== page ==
Cedric Bixler-Zavala and Omar Rodríguez-López are a wildly creative, hard-working, and exciting pair. Most famous as the exciting members of At The Drive-In and the brains behind the lauded prog-revivalist aficionados The Mars Volta, they’ve also been involved in tens, possibly hundreds of albums over the last few years, with the highlights and inconsistencies that such prolificness results in.
While most people get most excited for At The Drive-In reunion shows, The Mars Volta had built up a hardcore fanbase of beard-scratching middle-aged men who finally had a King Crimson for their own generation. Love them or hate them, The Mars Volta did things with their instruments that others can only dream of. They were known for their improvisation on stage, dragging songs that were already long out to feature-length film durations.
In 2013, The Mars Volta announced their break up. Not an indefinite hiatus, the cursed phrase that At The Drive-In solidified into the music journalism lexicon, but a full break up. They were no more. Sure Cedric and Omar would continue to collaborate, but these particular songs would no longer be played live.
Imagine how excited the beard prog generation were when they heard that The Mars Volta were reforming? The anticipation of more live shows playing three songs over two hours, new material where hooks were replaced by twists and turns on the rollercoaster of time signatures. Stand aside other-genre explorations, Cedric and Omar were back… in prog form.
Then the first cheeky video leak dropped. Album opener Blacklight Shine was the first new material from the band in almost a decade. The responses were, understandably, surprised. This was not the style that the band had made their name on, this was a smooth summer tune that was more yacht rock than prog rock. Hell, it even had bongos.
The community tried to make sense of this new release. Maybe it was the exception, like Vedamalady or The Widow had been in the past. Melodic gems amongst the chaos. However, this was not the case at all. Instead, The Mars Volta had followed the path of their prog forebears into the world of “pop”. Like Genesis before them, they looked at the world of popular music with its 4/4 rhythms and boring clichés and decided that it was time to show them how it’s really done. Sadly, instead of revolutionising the world of pop music, they’ve created an album so vanilla that you can forget you’re listening to it while it’s still playing.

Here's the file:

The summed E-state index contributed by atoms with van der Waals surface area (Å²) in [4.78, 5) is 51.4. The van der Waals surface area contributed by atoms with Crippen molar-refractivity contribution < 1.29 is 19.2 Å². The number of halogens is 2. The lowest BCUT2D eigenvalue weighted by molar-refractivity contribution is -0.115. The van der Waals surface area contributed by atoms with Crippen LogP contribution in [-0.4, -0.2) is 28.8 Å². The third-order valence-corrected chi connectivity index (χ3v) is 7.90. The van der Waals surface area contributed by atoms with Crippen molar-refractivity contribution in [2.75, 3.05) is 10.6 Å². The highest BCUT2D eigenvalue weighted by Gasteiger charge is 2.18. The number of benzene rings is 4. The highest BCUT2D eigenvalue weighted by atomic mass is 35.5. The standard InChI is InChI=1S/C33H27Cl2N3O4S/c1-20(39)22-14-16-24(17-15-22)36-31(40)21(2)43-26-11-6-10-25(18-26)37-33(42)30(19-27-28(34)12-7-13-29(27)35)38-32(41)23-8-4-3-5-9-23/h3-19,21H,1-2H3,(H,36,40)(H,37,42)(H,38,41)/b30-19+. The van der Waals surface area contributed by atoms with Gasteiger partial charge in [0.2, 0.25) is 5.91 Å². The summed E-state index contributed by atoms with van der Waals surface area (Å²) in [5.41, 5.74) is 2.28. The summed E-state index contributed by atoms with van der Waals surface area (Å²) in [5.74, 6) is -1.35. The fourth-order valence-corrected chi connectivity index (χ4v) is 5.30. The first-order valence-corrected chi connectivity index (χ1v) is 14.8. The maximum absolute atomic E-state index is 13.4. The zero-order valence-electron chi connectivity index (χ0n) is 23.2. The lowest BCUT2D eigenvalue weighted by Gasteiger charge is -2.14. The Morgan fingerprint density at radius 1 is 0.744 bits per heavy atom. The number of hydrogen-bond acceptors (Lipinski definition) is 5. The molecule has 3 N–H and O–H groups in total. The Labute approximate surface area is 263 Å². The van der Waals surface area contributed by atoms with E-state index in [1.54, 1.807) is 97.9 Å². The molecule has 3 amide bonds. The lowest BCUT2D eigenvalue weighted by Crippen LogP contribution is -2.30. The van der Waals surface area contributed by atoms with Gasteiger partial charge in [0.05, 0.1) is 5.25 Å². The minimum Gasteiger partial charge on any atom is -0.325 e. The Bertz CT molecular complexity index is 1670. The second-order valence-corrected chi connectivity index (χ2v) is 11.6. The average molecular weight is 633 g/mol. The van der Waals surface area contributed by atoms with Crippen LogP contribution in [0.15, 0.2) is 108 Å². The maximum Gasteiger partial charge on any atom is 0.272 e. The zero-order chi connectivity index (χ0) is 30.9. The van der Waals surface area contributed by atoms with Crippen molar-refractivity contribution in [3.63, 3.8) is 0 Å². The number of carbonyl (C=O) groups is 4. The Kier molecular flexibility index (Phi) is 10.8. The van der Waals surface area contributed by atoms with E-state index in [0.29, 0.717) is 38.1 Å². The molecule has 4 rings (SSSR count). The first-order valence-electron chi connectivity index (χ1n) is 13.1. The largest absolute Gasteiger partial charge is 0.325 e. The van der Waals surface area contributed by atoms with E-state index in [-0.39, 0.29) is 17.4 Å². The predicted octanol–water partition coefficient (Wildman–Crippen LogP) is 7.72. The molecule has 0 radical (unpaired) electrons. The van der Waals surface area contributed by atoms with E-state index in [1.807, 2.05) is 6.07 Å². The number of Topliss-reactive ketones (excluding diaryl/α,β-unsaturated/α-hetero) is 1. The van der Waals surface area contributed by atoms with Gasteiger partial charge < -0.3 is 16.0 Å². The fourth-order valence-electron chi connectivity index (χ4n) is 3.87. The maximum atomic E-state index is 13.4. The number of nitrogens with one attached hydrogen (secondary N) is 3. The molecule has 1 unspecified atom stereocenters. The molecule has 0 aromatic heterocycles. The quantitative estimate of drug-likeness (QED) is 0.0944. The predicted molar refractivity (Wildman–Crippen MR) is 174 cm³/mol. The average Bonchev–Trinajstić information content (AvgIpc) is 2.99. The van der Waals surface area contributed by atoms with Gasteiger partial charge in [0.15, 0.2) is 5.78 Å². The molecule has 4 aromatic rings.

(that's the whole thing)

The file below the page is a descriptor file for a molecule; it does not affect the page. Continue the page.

This isn’t the first time they’ve dabbled with more conventional song structures, Antemasque was formed in the ashes of The Mars Volta, and this album sounds so much like a follow-up to that one self-titled 2014 album, that you wonder what the thought process was in releasing this album under the name The Mars Volta. This isn’t such a departure from music that Omar and Cedric have put out in the past that it feels like insanity, but it is far removed from the music of The Mars Volta.
One of the biggest criticisms levelled at Antemasque was that these guys can’t write hooks. Eight years later, and that’s still the case. There’s so much that they can do, but I challenge you to get any of these songs stuck in your head afterwards. Instead, they pass through politely and understatedly, leaving behind almost nothing.
If you don’t find anything to enjoy in the first five tracks, then you’re better off stopping there. This is a front-loaded album that acts as a challenge to get to the end of. The songs are thankfully short but often end without any rewarding conclusion as though the only way they could reduce the length of the song was to just stop it once it got to roughly the three-minute mark.
It’s amazing to think that Cerulea is from the same band that made Wax Simulacra, but sadly this is not meant as a compliment. The album isn’t even challenging enough to hate, instead, it acts as aural wallpaper which could add a bit of pizzazz to a dentist’s waiting room. Visualise your theoretical root canal the next time you listen to the smooth saxophone of Palm Full Of Crux.
It was a challenge to get to the end of this album, and even more of a challenge to remember anything about it when I did. It’s impossible to hate the pleasantries on offer here, but that’s because it’s a struggle to feel anything at all. Who knows how they’ll integrate these songs into their back catalogue live, but the bigger question is, will anyone care?